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Third world: rich nations pay UN ideals little more than lip service

The view from the rich nations is familiar: An almost powerless but still-useful United Nations celebrating its 40th anniversary in a welter of flags, limousines, and speeches, and a coming Reagan-Gorbachev summit dominating headlines and television screens.

But the view from much of the poorer two-thirds of the world -- the third world -- is different:

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A United Nations celebration taken over by major powers which, beneath the rhetoric and behind the headlines, give UN ideals little more than lip service.

Superpowers which, while building arms at a rapid pace, pay too little attention to urgent third-world issues: huge debts, population growth rates, commodity prices, poverty, and literacy.

A summit meeting which is virtually irrelevant to the daily concerns of most Africans and Asians, but which arouses mixed feelings among the still-small layers of educated elite.

On the one hand, those elites know that if a nuclear bomb is dropped, their own people will be at risk. So they follow preparations for the summit while anxiously looking for any sign of agreements that could limit the arms-spending spiral.

On the other hand, third-world governments can only appeal to United States and Soviet leaders to reduce armaments, while being excluded themselves from crucial decisions, and with no guarantee that any money saved by arms control pacts would be used to reduce their debts or raise their living standards.

In an office high above Manhattan streets choked with limousines, lined with blue police barriers, and strobe-lit by the flashing red lights on official vehicles, a prominent Asian diplomat spoke with idealism tempered by weary realism.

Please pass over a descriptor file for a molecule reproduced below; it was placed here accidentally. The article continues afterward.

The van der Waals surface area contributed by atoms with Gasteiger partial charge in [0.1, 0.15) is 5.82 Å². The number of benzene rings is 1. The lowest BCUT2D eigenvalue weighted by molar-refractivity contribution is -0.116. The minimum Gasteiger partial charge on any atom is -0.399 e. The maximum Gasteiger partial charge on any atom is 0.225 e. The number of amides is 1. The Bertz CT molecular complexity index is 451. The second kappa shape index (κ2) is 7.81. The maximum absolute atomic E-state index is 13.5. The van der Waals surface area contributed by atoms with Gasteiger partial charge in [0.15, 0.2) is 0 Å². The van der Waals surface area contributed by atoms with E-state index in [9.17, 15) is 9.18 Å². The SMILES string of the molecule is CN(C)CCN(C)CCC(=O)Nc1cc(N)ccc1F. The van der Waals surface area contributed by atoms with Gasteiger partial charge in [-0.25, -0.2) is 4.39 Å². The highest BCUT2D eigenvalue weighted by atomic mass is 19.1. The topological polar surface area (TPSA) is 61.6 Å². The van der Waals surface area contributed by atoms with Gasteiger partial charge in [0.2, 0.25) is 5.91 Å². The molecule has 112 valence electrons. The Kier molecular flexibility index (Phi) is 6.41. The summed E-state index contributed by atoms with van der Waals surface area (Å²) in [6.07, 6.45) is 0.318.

``Eighty world leaders are here for the 40th birthday,'' he said, ``not because they think the UN itself is so great, but because they are grandstanding, playing politics, generating publicity for themselves back home. ``The third world knows the big boys -- the US, Western Europe, etc. -- are trying to run the show.

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``But let's face it, the developing countries are maneuvering to use the forum for their own purposes as well -- look at [Nicaragua's] Daniel Ortega jogging in Central Park and attracting all that press attention. Look at [Israel's Prime Minister Shimon] Peres offering to go to Jordan.''

At the same time, other Asians and Africans felt that President Reagan's rhetoric since he came into office supporting UN ideals is not matched by his administration's actual policies towards the UN or third-world countries as a whole.

``I would rather Reagan stayed in the White House and really tried to help the third world than see him come to the UN, make a speech, then go home and cut his foreign aid budgets,'' says one Kenyan.

Said a veteran UN diplomat in daily touch with third-world delegations ``Some of the poorer governments are saying that if the UN is really as powerless as the bigger powers say, the big leaders wouldn't come here in such numbers. But these governments also complain that the `biggies' -- the US, the Soviets and so on -- are trying to take over the 40th anniversary and Charter Day [Oct. 24] with their speeches.''